But some members of Congress stayed away from Mandela’s subsequent speech, including Sen. Jesse Helms (R-N.C.), who had fought vigorously but unsuccessfully against the imposition of sanctions against Pretoria.
Another was Rep. William E. Dannemeyer (R-Fullerton), who had been on the House floor until shortly before Mandela’s arrival. He said that he boycotted “as a matter of principle” and said Mandela is more like the 1960s revolutionary H. Rap Brown than Dr. Martin Luther King Jr.
But that was a decidedly minority viewpoint on Capitol Hill.
“To be there, to see him, to have him thank members of the Congressional Black Caucus, makes my lifetime in politics worthwhile,” said Rep. Charles B. Rangel (D-N.Y.), who represents Harlem, where Mandela got a tumultuous greeting last week.
Despite a punishing itinerary, Mandela’s tour organizers at the last minute added to his schedule a Tuesday noon rally on Pennsylvania Avenue. But Mandela’s motorcade, going from the Capitol to his downtown hotel, did not stop at Freedom Plaza, where several hundred disappointed people had gathered in front of Washington’s City Hall.
Mandela and his 13-member delegation are to depart this morning for Atlanta, with subsequent stops in Miami, Detroit and--on Friday--Los Angeles. Mandela is to leave the United States from Oakland on Sunday.
As an eleventh-hour addition to his Los Angeles visit, a private meeting has been scheduled between Mandela and former Soviet dissident Natan Sharansky, who was jailed for 8 1/2 years before he was allowed to emigrate to Israel.
Mandela, 71, still has stops in England, Ireland and various cities in Africa before returning to Soweto in mid-July, according to one Mandela adviser, Zwelahke Sisulu.
In addressing Congress, Mandela was virtually guaranteed a largely friendly audience. Four years ago. Congress overrode President Ronald Reagan’s veto and imposed economic sanctions, including trade and travel restrictions, against South Africa.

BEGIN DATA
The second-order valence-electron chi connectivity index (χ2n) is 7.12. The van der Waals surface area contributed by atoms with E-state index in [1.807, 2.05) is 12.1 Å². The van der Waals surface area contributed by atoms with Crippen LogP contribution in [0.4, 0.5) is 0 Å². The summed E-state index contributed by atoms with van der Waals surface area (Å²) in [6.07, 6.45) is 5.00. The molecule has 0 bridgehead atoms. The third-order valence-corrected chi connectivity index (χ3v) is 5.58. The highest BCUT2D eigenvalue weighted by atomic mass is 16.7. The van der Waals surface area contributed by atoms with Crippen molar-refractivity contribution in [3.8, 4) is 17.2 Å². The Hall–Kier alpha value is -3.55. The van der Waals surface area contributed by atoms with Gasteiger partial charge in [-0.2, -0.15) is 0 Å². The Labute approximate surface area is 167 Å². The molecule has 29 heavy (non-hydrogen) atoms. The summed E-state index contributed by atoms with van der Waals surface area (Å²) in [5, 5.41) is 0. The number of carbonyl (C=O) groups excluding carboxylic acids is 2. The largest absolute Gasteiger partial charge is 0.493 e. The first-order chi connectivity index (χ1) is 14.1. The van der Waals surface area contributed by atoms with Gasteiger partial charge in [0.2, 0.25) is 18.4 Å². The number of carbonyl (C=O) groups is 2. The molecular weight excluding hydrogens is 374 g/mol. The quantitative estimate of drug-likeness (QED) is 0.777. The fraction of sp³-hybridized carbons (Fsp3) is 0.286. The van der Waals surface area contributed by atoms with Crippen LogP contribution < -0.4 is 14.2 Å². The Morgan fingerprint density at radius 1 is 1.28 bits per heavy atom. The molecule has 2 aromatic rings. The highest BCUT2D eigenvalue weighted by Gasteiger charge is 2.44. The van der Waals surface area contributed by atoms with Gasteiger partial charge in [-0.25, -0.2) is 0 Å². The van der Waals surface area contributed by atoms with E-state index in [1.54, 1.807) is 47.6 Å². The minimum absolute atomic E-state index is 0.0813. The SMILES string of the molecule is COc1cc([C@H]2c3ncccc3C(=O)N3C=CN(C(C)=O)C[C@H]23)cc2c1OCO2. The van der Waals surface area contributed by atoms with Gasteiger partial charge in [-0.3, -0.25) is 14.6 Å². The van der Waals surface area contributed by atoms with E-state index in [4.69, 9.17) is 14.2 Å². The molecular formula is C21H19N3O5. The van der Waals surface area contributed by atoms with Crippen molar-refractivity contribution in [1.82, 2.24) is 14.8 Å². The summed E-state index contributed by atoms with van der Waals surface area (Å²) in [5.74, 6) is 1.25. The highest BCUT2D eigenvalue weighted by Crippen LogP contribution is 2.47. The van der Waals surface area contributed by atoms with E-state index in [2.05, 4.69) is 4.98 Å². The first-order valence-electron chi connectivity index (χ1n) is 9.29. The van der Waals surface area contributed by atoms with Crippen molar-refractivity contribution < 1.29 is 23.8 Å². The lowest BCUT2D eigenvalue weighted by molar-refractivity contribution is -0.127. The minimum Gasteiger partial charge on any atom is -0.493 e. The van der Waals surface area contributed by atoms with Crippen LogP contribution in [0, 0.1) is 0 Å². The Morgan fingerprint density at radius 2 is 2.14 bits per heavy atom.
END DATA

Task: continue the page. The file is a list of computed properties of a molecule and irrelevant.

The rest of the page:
On Tuesday, Mandela urged Congress to let the South African people decide when the sanctions should be lifted.
“The purpose for which they were imposed has not yet been achieved,” he said. “We have yet to arrive at the point when we can say that South Africa is set on an irreversible course leading to its transformation into a united, democratic and non-racial country.”
Mandela brought the packed House chamber and guest gallery to its feet by saying that black South Africans who are familiar with the works of George Washington, Abraham Lincoln, Thomas Jefferson, Frederick Douglass and King will fight for freedom, just as those American heroes did.
Mandela thanked Congress for helping enable many black South Africans “to emerge from the darkness of the prison cell and join the contemporary process of the renewal of the world.” With continued American moral and economic support, South Africa will become “an oasis of good race relations,” Mandela said.
“It must surely be that there will be born a country on the southern tip of Africa which you will be proud to call a friend and an ally,” he said.
“Let that day come now. Let us keep our arms locked together so that we form a solid phalanx against racism to ensure that that day comes now. Peace will not come to our country and region until the apartheid system is ended.”